The Environment and Animal Society of Taiwan (EAST) and several environmental groups yesterday urged the few remaining temples that still conduct animal sacrifices to stop what they called inhumane killing, including 13 temples that prepare ‘divine pigs’ for festivals.
Taipei Times cartoon depicting the National EPA as being the impediment of local EPA bureaus in their efforts to stop polluting businesses.
Taipei Times cartoon depicting Big Business running down environmental practices on their way towards profits and GDP whilst the Government gently admonishes them to ‘Drive Carefully’.
Estimated death toll soars as path of destruction leaves many parts of Philippines inaccessible to government and aid officials
For visitors, China’s water problem becomes apparent upon entering the hotel room. The smell of a polluted river might emanate from the showerhead. Need to quench your thirst? The drip from the tap is rarely potable. Can you trust the bottled water? Many Chinese don’t. What about brushing your teeth? Measured by the government’s own standards, more than half of the country’s largest lakes and reservoirs were so contaminated in 2011 that they were unsuitable for human consumption. China’s more than 4,700 underground water-quality testing stations show that nearly three-fifths of all water supplies are “relatively bad” or worse. Roughly half of rural residents lack access to drinking water that meets international standards. For all of the dazzling progress that the world has come to associate with a booming 21st century China, the quality of its water supply has failed to keep up with the country’s leap into modernity. Policy makers and the Chinese public rightfully blame lax environmental controls and shoddy enforcement. But the more fundamental problem is that the country simply doesn’t have enough water. Breakneck and large-scale industrialization has overwhelmed scarce supplies — and drinking water has become one of the most visible casualties.
Oct 22, 2013 (NOAA) – Heavy smog has shrouded much of eastern China, and air quality levels have been dropped to extremely dangerous levels. The heavy smog is caused by industrial pollution, coal and agricultural burning …
Development Madness - Burning Money On Poor Construction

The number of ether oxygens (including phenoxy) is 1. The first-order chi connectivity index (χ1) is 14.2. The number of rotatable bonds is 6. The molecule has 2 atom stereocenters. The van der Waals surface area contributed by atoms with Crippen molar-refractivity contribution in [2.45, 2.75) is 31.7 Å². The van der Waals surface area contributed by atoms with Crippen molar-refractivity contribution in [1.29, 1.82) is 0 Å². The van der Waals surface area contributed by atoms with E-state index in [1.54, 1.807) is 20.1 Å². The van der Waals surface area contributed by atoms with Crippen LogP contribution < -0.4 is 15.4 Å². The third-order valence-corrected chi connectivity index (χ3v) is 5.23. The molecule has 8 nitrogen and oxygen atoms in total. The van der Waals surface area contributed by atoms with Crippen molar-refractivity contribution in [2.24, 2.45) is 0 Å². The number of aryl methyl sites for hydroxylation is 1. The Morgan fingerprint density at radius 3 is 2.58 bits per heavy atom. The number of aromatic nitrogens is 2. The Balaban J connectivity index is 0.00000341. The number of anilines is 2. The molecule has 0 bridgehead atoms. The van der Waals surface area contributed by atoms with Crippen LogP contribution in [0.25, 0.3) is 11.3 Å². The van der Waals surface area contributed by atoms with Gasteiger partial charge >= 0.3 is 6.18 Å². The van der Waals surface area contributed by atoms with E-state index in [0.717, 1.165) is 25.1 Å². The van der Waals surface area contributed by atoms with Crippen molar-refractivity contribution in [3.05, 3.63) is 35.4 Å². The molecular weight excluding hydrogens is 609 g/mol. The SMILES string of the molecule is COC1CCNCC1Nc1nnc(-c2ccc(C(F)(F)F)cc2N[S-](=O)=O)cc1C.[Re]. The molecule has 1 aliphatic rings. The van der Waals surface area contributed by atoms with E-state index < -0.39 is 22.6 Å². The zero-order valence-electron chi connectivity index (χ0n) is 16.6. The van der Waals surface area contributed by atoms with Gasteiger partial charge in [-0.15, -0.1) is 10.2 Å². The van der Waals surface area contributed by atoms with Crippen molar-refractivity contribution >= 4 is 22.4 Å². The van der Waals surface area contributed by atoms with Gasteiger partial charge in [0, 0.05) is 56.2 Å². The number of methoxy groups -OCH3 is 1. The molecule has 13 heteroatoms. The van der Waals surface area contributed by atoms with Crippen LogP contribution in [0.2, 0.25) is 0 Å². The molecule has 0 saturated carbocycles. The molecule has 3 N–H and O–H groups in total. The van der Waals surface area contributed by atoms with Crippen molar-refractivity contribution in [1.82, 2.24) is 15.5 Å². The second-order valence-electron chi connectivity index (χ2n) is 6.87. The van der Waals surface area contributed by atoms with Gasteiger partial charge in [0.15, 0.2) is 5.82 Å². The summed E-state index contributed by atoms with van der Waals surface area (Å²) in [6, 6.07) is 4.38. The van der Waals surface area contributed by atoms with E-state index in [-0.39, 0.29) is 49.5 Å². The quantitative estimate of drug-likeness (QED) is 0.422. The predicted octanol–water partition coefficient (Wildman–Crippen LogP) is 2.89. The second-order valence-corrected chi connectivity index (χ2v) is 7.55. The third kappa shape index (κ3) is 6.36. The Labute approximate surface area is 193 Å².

Following the recent typhoon, it appears that a brand new road in Miaoli County only two months old which was awarded a ‘Gold Safety Medal’ in construction and which cost NT$3.6 billion, is already broken.
Here’s a picture of it before (from this blog in Mandarin):
… no chance of a landslide there then. And here is a shot of the road during the typhoon, partially collapsed (from this blog in Mandarin)
This was a project lauded by the Vice President Wu as excellent and the glory of Miaoli County. Built under the directions of Miaoli County Commissioner Liu Cheng-hung (劉政鴻), it is clear that along with the tearing down of priceless historical pottery kilns and the needless destruction of homes in Dapu, Liu is rapidly becoming one of the most infamous County Commissioners in Taiwan’s history. I would not be surprised if I heard news tomorrow that he is to be investigated for graft and employing gangsters to threaten opponents to his development plans.
As Taiwanese politicians and their partners in construction and development burn taxpayers money in their rush to make hay from an economic model that is based around covering Taiwan in concrete, nature has the final say. The hubris, ignorance, selfishness and greed of these people is literally cutting huge chunks out of Taiwan’s landscape and slowly destroying the environment - a legacy that the next generations will pay for as climate change starts to unravel the country’s fiscally irresponsible and architecturally unsound infrastructure.
H/T to EVA for passing this on to me.
Representatives from the Thao people, the original inhabitants of the area surrounding Sun Moon Lake in Nantou County yesterday criticized the government for giving initial approval to a tourist resort project within their traditional territory on Hsiangshan without gaining the tribe’s permission in advance.
Unfortunately this kind of ‘legal’ development is also happening on Taiwan’s east coast, especially in Taitung County where Miramar Group, as one example, have played tricks to try and get EPA approval for a development that was a lot larger than the area in the development plan submitted for the EIA. This link points to the usual bureaucratic pass the buck and the use of the letter but not the spirit of the law to bypass the admittedly paper tiger Aboriginal Basic Act. What is most infuriating about cases like this is, aside from the bit by bit theft of Aboriginal traditional territory (not protected or identified in law), that these kinds of tourism developments are both often built without due regard for the environmental dangers of building in disaster prone areas and demonstrate a narrow concept of sustainable tourism development. Taiwan has a lot of infrastructure and capacity to turn itself into a world class hiking, cycling and sea sports venue but it seems the only kind of tourists that the planners see as profitable are those who are bused in en masse. It is this Tour Group Tourism that is ravaging the environment and aesthetics of the East Coast, Sun Moon Lake, and soon many areas around the nation’s reservoirs which have just been cleared for development.